Syl. Pt. 1, In re Cecil T., 228 W.Va. 89, 717 S.E.2d 873 (2011). Further, our case law is clear that "in the context of abuse and neglect proceedings, the circuit court is the entity charged with weighing the credibility of witnesses and rendering findings of fact." In re Emily, 208 W.Va. 325, 339, 540 S.E.2d 542, 556 (2000) (citing Syl. Pt. 1, in part, In re Travis W., 206 W.Va. 478, 525 S.E.2d 669 (1999)); see also Michael D.C. v. Wanda L.C., 201 W.Va. 381, 388, 497 S.E.2d 531, 538 (1997) (stating that "[a] reviewing court cannot assess witness credibility through a record. The trier of fact is uniquely situated to make such determinations and this Court is not in a position to, and will not, second guess such determinations.").

         On appeal, petitioner argues that the circuit court erred in terminating her parental rights to A.W. based on her drug use. We strongly disagree. West Virginia Code § 49-4-604(a)(6) provides that circuit courts are directed to terminate parental rights upon finding that there is "no reasonable likelihood that the conditions of neglect or abuse can be substantially corrected in the near future" and that termination is necessary for the children's welfare. Under West Virginia Code § 49-4-604(c)(3), "no reasonable likelihood that conditions of neglect or abuse can be substantially corrected" exists when "[t]he abusing parent . . . ha[s] not responded to or followed through with a reasonable family case plan or other rehabilitative efforts[.]" We have also held that "[t]ermination . . . may be employed without the use of intervening less[-]restrictive alternatives when it is found that there is no reasonable likelihood . . . that conditions of neglect or abuse can be substantially corrected." Syl. Pt. 7, in part, In re Katie S., 198 W.Va. 79, 479 S.E.2d 589 (1996).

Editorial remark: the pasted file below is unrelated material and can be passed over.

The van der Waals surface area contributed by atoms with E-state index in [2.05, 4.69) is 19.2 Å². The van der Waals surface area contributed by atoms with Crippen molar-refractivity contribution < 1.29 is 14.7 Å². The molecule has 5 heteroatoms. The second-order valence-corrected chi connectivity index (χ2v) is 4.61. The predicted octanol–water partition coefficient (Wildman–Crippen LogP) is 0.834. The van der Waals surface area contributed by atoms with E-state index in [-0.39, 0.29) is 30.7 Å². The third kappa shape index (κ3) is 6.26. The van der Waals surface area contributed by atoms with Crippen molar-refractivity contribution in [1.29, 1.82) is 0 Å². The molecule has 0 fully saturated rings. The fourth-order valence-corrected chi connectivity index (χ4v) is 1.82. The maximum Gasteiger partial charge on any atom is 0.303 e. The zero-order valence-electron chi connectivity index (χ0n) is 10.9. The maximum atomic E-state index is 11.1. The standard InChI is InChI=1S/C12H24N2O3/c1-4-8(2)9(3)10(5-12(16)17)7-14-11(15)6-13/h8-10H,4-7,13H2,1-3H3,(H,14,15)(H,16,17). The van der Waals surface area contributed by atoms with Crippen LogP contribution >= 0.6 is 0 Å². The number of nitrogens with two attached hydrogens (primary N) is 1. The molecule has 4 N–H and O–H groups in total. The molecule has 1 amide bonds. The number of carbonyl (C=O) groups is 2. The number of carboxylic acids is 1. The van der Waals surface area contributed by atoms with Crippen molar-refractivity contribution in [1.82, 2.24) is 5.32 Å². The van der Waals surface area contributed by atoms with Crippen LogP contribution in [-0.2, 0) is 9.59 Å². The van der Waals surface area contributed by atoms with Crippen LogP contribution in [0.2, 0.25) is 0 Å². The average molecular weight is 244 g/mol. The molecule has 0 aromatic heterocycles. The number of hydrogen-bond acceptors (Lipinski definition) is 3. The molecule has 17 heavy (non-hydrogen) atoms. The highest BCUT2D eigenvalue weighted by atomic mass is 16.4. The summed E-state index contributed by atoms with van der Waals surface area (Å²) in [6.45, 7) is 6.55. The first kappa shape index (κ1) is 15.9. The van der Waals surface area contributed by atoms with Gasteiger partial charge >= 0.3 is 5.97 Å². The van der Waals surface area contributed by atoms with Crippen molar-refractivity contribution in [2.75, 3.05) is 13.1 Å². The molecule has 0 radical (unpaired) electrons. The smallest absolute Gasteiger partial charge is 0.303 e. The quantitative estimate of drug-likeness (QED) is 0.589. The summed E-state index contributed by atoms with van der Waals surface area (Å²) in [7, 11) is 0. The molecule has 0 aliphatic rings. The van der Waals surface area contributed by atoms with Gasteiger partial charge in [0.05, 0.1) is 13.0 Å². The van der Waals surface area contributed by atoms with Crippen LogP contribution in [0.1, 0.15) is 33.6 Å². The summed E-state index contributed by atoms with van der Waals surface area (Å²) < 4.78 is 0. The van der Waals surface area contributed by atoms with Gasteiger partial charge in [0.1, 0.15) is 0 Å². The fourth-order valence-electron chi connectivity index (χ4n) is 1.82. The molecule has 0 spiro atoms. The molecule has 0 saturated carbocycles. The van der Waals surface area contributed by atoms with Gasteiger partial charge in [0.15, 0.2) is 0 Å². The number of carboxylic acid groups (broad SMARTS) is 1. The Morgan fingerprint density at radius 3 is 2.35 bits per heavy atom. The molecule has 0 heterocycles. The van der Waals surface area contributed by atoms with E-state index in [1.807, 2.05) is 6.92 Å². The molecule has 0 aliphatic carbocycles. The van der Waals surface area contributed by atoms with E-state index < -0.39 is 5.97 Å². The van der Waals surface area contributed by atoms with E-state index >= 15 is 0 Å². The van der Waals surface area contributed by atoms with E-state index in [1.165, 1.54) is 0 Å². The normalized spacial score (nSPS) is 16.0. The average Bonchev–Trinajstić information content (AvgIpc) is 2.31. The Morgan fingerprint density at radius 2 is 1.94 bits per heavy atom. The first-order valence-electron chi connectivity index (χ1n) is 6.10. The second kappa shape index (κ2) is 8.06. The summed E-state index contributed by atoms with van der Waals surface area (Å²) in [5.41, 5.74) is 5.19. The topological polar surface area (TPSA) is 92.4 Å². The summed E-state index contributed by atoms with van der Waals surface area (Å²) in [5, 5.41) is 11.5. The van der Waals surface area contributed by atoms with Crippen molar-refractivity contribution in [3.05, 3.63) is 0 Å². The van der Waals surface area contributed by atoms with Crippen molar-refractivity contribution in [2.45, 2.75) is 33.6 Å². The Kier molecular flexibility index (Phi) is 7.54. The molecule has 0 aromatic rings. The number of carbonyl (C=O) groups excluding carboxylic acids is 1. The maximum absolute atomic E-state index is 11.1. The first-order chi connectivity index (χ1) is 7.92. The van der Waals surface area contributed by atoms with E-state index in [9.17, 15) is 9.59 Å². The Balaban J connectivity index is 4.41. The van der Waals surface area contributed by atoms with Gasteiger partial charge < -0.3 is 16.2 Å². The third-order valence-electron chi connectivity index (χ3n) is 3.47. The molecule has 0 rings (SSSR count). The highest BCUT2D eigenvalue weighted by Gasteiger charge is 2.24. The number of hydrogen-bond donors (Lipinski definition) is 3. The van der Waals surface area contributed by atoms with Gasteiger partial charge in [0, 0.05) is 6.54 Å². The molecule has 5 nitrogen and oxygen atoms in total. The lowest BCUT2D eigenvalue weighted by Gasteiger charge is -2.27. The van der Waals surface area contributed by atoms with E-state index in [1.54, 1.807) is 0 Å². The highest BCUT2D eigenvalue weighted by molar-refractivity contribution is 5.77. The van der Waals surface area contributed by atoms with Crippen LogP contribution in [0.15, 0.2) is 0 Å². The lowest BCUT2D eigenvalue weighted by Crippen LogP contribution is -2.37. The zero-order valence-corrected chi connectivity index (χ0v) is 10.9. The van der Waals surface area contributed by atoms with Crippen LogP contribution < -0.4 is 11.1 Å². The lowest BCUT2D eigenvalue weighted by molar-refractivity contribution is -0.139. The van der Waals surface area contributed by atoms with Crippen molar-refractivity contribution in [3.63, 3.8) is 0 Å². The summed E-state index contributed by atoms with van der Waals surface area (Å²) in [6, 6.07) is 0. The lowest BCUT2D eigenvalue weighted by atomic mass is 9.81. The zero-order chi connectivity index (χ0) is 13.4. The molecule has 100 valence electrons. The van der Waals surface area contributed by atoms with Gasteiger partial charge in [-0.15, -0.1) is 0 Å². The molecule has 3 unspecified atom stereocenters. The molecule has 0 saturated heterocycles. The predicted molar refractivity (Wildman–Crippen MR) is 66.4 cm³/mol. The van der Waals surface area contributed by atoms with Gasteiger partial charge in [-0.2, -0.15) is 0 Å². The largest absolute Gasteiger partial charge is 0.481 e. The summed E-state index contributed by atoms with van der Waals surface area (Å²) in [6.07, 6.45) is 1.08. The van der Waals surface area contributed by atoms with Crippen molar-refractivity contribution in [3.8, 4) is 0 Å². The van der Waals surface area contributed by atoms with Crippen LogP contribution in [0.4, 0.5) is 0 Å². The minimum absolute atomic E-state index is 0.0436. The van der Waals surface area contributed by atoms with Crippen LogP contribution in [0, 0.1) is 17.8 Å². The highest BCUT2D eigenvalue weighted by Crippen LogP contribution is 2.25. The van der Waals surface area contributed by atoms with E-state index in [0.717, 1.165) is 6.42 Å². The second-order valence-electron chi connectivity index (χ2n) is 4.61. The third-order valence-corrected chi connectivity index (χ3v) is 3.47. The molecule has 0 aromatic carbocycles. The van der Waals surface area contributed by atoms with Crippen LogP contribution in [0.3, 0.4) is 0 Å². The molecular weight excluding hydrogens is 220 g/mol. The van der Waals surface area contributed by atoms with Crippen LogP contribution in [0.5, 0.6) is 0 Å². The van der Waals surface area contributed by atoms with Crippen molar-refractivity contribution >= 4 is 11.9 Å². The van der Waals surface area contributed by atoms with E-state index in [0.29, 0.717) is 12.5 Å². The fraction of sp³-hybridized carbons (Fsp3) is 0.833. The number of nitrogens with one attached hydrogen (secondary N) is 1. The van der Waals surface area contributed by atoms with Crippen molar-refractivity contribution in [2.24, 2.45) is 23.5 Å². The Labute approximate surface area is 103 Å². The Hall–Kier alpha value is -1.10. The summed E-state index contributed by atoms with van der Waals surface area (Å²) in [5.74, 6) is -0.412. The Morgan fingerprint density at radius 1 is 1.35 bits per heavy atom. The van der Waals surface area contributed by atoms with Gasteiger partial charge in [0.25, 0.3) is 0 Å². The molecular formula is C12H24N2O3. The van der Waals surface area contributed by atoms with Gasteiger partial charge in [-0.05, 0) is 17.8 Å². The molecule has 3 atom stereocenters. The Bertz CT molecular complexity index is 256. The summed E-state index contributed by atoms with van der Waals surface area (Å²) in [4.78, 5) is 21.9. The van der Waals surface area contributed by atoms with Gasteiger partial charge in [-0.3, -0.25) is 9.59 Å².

In this case, the evidence clearly supported the circuit courts finding that there was no reasonable likelihood that the conditions of neglect or abuse could be substantially corrected in the near future. During the dispositional hearing, the circuit court heard evidence that while petitioner successfully completed an improvement period in a prior abuse and neglect proceeding involve drug abuse, she continued to use drugs in the current proceedings. The circuit court also heard testimony that approximately two weeks after petitioner was granted an improvement period in this case, she overdosed on drugs and had to be resuscitated, while the child was in her care. The circuit court also heard testimony that while petitioner enrolled in a substance abuse treatment program, she relapsed on heroin on June 16, 2016; that she provided two diluted drug screens since her overdose; and that she produced a preliminary positive drug test for benzodiazepine. Furthermore, it is undisputed that petitioner admitted that she did not comply with the terms and conditions of her improvement period. For these reasons, the circuit court was required to terminate petitioner's parental rights upon these findings pursuant to West Virginia Code § 49-4-604(a)(6).

         For the foregoing reasons, we hereby affirm the circuit court's ...